Wrestling with Stereotypes

When you think of wrestling, it might be easy to think of it as only a man’s sport.  In 2009, 44 males competed in high school wrestling for every 1 female.  Despite this, popularity in women’s wrestling is growing, with a 240% increase in participation since 2009. Still at almost a 17 to 1 ratio, females remain vastly outnumbered by males in the sport.  For Maxine Knetter, however, this disparity means nothing at all.
From a swimming background at Madison West High School, the jump to wrestling wasn’t what one would expect. Maxine, a Communication Arts major on the pre-nursing track, actually started her wrestling journey by practicing Brazilian jiu-jitsu at the age of 17.  From there, as a sophomore at UW-Madison, she decided to pursue wrestling for the first time ever.  We sat down with Maxine to talk to her about her experience as the first-ever female on the Wisconsin Club Wrestling team and her advice for other women wanting to get involved.

Rec Sports: How did you get started in wrestling?
Maxine: I decided to try it this year for the first time.  I’ve been doing Brazilian jiu-jitsu for about 3 or 4 years and I wanted to do something on campus that is grappling-oriented like jiu-jitsu.  I still do a lot of jiu-jitsu, but it’s nice to have something that I can go to when I’m out of class, and helps me meet new people at UW.  It’s really nice to be trying something new, too.
RS: How did you get into a more “out there” sport like Brazilian jiu-jitsu?
MK: It’s actually not as out there as people think.  It’s a pretty fast-growing sport.  I started when I was 17, and a couple of my friends in high school started going to a gym for it, and I decided to try it one day.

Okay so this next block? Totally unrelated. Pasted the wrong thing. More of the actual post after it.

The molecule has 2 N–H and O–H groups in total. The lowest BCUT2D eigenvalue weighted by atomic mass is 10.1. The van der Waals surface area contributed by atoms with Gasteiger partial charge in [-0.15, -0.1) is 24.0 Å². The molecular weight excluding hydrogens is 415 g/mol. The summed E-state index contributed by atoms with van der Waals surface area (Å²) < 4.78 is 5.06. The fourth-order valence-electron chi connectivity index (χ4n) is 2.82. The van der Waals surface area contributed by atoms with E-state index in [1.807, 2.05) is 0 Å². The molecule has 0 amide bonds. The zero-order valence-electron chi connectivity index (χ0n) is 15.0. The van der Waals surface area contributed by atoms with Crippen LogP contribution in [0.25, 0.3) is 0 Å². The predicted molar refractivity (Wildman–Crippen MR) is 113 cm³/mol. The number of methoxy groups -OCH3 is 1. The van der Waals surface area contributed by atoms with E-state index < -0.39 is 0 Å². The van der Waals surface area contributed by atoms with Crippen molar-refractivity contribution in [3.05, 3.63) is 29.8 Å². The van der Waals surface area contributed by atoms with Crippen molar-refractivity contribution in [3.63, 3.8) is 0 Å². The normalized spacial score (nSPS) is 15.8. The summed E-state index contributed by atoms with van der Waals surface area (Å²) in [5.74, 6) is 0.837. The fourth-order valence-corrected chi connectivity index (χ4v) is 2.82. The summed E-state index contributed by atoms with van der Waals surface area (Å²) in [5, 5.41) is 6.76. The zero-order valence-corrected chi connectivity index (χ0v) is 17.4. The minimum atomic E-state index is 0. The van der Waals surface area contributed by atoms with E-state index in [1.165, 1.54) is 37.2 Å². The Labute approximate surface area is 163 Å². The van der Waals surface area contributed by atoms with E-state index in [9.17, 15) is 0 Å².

RS: What have you enjoyed about wrestling thus far?
MK: It’s been fun.  A lot of people think of it as more of a forceful sport but that’s actually pretty far from the truth.  It’s very much a cognitive activity as much as it is a physical one, and so it’s fun to do something that’s both mentally and physically engaging.
RS: Are there many parallels between jiu-jitsu and wrestling?
MK: They’re actually pretty similar.  The biggest difference has been learning the point system for wrestling.  There are lots of different grappling sports and so each has their own respective point system, which makes the competition aspect a little more difficult.  The objectives are the same for the most part, which makes it a little easier.  If you know one type of grappling sport, it makes it a little easier to pick up another.
RS: How’d you get started with club wrestling here at UW?
MK: I found the contact information on the WIN (Wisconsin Involvement Network) page and sent them an email asking if [the team] is co-ed, and they said yes.  It’s been very fun and they’ve been super welcoming.  Everybody’s really nice and I’m learning a lot!
RS: What about wrestling has been most challenging?
MK: Definitely learning the point system of the competitive aspect has been difficult.  It’s kind of like if you were playing soccer, but instead of getting points for scoring goals, you got points for hitting the corners or the crossbar.  Not necessarily to that extent, but there are some subtle differences, even within different styles of wrestling.  We do folk, but there’s freestyle too.  In jiu-jitsu you get the same amount of points for getting on someone’s back as you do for hitting basically a pin position, and so that changes the way people defend things.  In wrestling, people don’t really defend the back and it’s not beneficial to be there, so there are places where it feels different because people will attack differently and react differently.